PPC asks for compensation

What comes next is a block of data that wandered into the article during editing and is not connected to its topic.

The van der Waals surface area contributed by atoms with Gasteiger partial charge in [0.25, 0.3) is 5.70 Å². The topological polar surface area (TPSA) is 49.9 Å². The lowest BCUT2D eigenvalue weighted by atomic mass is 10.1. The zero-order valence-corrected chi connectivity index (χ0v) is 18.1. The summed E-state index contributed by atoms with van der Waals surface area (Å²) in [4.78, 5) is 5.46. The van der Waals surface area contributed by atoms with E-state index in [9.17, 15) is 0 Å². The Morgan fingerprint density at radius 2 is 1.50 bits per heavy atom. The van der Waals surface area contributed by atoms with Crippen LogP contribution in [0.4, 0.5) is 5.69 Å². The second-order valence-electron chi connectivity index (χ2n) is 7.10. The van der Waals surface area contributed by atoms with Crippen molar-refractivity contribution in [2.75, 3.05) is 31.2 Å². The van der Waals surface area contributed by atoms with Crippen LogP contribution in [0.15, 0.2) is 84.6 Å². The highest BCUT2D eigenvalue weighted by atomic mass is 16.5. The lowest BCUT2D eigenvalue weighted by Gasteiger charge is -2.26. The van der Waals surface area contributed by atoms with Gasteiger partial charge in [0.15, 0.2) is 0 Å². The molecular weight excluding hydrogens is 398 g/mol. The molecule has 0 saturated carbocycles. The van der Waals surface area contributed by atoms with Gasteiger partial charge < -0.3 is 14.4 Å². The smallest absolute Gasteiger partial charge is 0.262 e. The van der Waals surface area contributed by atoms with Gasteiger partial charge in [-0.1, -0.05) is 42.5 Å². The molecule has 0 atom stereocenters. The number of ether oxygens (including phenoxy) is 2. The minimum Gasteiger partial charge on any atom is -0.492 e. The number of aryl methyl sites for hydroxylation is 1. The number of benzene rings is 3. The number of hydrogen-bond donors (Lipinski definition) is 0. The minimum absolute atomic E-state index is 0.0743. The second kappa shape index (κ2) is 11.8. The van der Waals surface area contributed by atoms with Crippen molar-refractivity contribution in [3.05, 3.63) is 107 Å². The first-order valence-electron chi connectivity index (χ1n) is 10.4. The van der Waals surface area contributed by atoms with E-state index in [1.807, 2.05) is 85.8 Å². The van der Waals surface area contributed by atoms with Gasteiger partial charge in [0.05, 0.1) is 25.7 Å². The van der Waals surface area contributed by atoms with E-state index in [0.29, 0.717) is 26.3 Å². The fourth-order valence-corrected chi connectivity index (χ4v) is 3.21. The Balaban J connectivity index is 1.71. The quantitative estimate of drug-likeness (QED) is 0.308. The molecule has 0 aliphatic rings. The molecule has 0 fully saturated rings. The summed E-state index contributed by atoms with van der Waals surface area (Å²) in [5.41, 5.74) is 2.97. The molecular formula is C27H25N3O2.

Public Power Corporation (PPC) CEO Dimitris Maniatakis on Saturday called on the state, PPC’s major shareholder, to compensate it for the losses it incurred because of the increase in fuel prices. «You will ask me, ‘Isn’t there a way to tackle the increase in spending on energy?’ My answer is this: A few days ago, the Spanish government decided to spend 3.75 billion to cover the great additional costs incurred by electricity companies due to the higher increase in energy costs relative to increases in electricity tariffs,» Maniatakis said in a speech at the annual convention of PPC’s union GENOP. «This amount will be paid over the next four years. In this way, Spain’s electricity firms become viable and their international competitiveness is enhanced, allowing them to seek expansion into foreign markets, even Greece,» he added. Maniatakis’s indirect demand follows the government’s repeated refusal to allow PPC to raise its electricity tariffs to reflect the additional costs in energy. With the price of oil currently in a sharp drop, a sharp tariff increase is less likely than ever. PPC spending on oil and natural gas rose from -547 million in the first three quarters of 2004 to -921 million during the same period in 2006, a rise of nearly 68 percent, Maniatakis said. Earlier during his speech, Maniatakis rejected charges that he intends to follow in PPC the management practices of OTE Chairman and CEO Panayis Vourloumis. Like Vourloumis, Maniatakis had called for better employee performance in a speech last Thursday and had called for PPC to be able to determine itself how many people to hire and when. «Many people with an inflamed imagination rushed to claim that I follow the ‘Vourloumis/OTE model,’ that I want layoffs and a radical change in employment relations. They projected their personal opinions and fantasies; my speech was about PPC’s modernization and financial autonomy and the strengthening of the enterprise’s competitiveness in Greece and abroad,» Maniatakis said. He specifically rejected the idea that he wanted to emulate OTE’s costly offering of incentives toward early retirement. «In the case of OTE, there may have been a significant excess of personnel, I am in no position to judge. In the case of PPC, I have publicly said that ‘massive voluntary retirements are not a cure’ [because this way] the company will be drained of experienced, specialized personnel,» Maniatakis said. On the contrary, he added, there is a significant lack of technically proficient personnel and that PPC employees are often obliged to put in «exhausting extra work» to cover the company’s needs. PPC has announced that it is going to hire an additional 2,035 people. «These hirings will be on the basis of merit and totally transparent. PPC is looking for competent, specialized young people who meet its needs and can share its growth vision,» Maniatakis said. Development Minister Dimitris Sioufas, who also attended the union’s convention, promised a faster deregulation of the energy sector, while Christos Papoutsis, the opposition Socialists’ spokesman and a former European energy commissioner, criticized the government over delays in deregulation. Although Greece’s energy sector has been officially deregulated since 2001, PPC retains a monopoly in power distribution. Provision of natural gas for heating and cooking is still in its early stages and energy production by private companies is still limited to a few renewable energy sources, mostly from wind power generators. Last week, the European Commission announced its intention to push for the faster breakup of national power monopolies in order to ensure greater diversity in energy sources as well as security of supplies. Maniatakis told his audience that PPC «must find new sources of income from renewable energy sources,» further develop its telecommunications subsidiary Tellas and make better commercial use of its extensive property holdings. He added that the new, more competitive environment demanded a retraining of personnel to acquire new skill, greater care of customers, greater mobility of personnel within the company, an end to temporary reassignments of PPC personnel into other state agencies and «a continuous effort to reduce all those expenses that do not contribute to the creation of added value for the company.»

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